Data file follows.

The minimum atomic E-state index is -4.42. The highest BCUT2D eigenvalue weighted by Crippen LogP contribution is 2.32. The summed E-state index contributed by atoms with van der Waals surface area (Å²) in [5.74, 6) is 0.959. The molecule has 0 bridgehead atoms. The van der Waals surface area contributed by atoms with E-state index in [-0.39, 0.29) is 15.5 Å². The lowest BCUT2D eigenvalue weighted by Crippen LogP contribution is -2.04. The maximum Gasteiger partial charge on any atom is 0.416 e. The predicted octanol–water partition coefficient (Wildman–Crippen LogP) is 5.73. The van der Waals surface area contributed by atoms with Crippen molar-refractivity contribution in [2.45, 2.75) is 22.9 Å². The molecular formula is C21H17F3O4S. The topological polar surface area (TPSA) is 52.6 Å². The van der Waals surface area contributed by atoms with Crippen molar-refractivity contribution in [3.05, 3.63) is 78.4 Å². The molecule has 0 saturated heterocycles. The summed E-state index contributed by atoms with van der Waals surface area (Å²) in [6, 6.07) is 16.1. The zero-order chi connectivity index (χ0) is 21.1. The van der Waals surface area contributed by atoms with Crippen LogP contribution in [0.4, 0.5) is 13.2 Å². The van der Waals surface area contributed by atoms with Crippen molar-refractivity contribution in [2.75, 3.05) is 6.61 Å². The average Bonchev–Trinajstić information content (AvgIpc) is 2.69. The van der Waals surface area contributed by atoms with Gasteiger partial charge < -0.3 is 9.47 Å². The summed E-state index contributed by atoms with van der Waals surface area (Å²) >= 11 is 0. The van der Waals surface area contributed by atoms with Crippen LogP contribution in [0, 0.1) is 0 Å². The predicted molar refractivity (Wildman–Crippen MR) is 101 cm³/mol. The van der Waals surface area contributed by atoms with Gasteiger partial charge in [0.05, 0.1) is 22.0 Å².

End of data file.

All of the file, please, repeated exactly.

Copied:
The minimum atomic E-state index is -4.42. The highest BCUT2D eigenvalue weighted by Crippen LogP contribution is 2.32. The summed E-state index contributed by atoms with van der Waals surface area (Å²) in [5.74, 6) is 0.959. The molecule has 0 bridgehead atoms. The van der Waals surface area contributed by atoms with E-state index in [-0.39, 0.29) is 15.5 Å². The lowest BCUT2D eigenvalue weighted by Crippen LogP contribution is -2.04. The maximum Gasteiger partial charge on any atom is 0.416 e. The predicted octanol–water partition coefficient (Wildman–Crippen LogP) is 5.73. The van der Waals surface area contributed by atoms with Crippen molar-refractivity contribution in [2.45, 2.75) is 22.9 Å². The molecular formula is C21H17F3O4S. The topological polar surface area (TPSA) is 52.6 Å². The van der Waals surface area contributed by atoms with Crippen molar-refractivity contribution in [3.05, 3.63) is 78.4 Å². The molecule has 0 saturated heterocycles. The summed E-state index contributed by atoms with van der Waals surface area (Å²) in [6, 6.07) is 16.1. The zero-order chi connectivity index (χ0) is 21.1. The van der Waals surface area contributed by atoms with Crippen LogP contribution in [0.4, 0.5) is 13.2 Å². The van der Waals surface area contributed by atoms with Crippen molar-refractivity contribution in [2.75, 3.05) is 6.61 Å². The average Bonchev–Trinajstić information content (AvgIpc) is 2.69. The van der Waals surface area contributed by atoms with Gasteiger partial charge < -0.3 is 9.47 Å². The summed E-state index contributed by atoms with van der Waals surface area (Å²) >= 11 is 0. The van der Waals surface area contributed by atoms with Crippen LogP contribution in [0, 0.1) is 0 Å². The predicted molar refractivity (Wildman–Crippen MR) is 101 cm³/mol. The van der Waals surface area contributed by atoms with Gasteiger partial charge in [0.05, 0.1) is 22.0 Å².